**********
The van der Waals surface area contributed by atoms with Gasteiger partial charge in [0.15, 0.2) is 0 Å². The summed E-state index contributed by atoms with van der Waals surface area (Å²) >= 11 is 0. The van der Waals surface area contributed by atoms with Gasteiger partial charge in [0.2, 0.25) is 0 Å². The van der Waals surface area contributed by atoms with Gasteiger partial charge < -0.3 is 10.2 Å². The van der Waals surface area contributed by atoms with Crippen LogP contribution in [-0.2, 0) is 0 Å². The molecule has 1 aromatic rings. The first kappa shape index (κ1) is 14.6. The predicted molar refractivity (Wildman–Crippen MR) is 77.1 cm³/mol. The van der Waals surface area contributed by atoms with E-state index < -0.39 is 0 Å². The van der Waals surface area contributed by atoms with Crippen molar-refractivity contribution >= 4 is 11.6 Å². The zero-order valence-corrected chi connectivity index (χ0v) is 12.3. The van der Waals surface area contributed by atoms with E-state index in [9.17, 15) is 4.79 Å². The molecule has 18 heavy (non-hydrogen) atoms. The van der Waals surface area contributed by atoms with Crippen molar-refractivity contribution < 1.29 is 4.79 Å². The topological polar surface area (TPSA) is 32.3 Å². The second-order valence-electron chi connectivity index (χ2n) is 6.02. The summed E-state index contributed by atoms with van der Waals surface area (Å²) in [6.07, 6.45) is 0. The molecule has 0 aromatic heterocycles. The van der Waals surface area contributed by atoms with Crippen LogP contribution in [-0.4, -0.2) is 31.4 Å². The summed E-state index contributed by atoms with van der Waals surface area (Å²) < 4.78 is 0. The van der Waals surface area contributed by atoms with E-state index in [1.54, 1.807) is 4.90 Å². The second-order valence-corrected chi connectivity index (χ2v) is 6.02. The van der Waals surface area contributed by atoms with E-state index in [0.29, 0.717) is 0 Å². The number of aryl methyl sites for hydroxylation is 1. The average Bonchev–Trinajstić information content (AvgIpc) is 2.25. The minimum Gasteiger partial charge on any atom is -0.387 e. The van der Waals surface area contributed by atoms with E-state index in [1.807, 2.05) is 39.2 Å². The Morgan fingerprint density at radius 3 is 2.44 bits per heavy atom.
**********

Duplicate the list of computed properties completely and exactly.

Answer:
The van der Waals surface area contributed by atoms with Gasteiger partial charge in [0.15, 0.2) is 0 Å². The summed E-state index contributed by atoms with van der Waals surface area (Å²) >= 11 is 0. The van der Waals surface area contributed by atoms with Gasteiger partial charge in [0.2, 0.25) is 0 Å². The van der Waals surface area contributed by atoms with Gasteiger partial charge < -0.3 is 10.2 Å². The van der Waals surface area contributed by atoms with Crippen LogP contribution in [-0.2, 0) is 0 Å². The molecule has 1 aromatic rings. The first kappa shape index (κ1) is 14.6. The predicted molar refractivity (Wildman–Crippen MR) is 77.1 cm³/mol. The van der Waals surface area contributed by atoms with E-state index < -0.39 is 0 Å². The van der Waals surface area contributed by atoms with Crippen molar-refractivity contribution >= 4 is 11.6 Å². The zero-order valence-corrected chi connectivity index (χ0v) is 12.3. The van der Waals surface area contributed by atoms with E-state index in [9.17, 15) is 4.79 Å². The molecule has 18 heavy (non-hydrogen) atoms. The van der Waals surface area contributed by atoms with Crippen molar-refractivity contribution < 1.29 is 4.79 Å². The topological polar surface area (TPSA) is 32.3 Å². The second-order valence-electron chi connectivity index (χ2n) is 6.02. The summed E-state index contributed by atoms with van der Waals surface area (Å²) in [6.07, 6.45) is 0. The molecule has 0 aromatic heterocycles. The van der Waals surface area contributed by atoms with Crippen LogP contribution in [-0.4, -0.2) is 31.4 Å². The summed E-state index contributed by atoms with van der Waals surface area (Å²) < 4.78 is 0. The van der Waals surface area contributed by atoms with E-state index in [1.54, 1.807) is 4.90 Å². The second-order valence-corrected chi connectivity index (χ2v) is 6.02. The van der Waals surface area contributed by atoms with E-state index in [0.29, 0.717) is 0 Å². The number of aryl methyl sites for hydroxylation is 1. The average Bonchev–Trinajstić information content (AvgIpc) is 2.25. The minimum Gasteiger partial charge on any atom is -0.387 e. The van der Waals surface area contributed by atoms with E-state index in [1.807, 2.05) is 39.2 Å². The Morgan fingerprint density at radius 3 is 2.44 bits per heavy atom.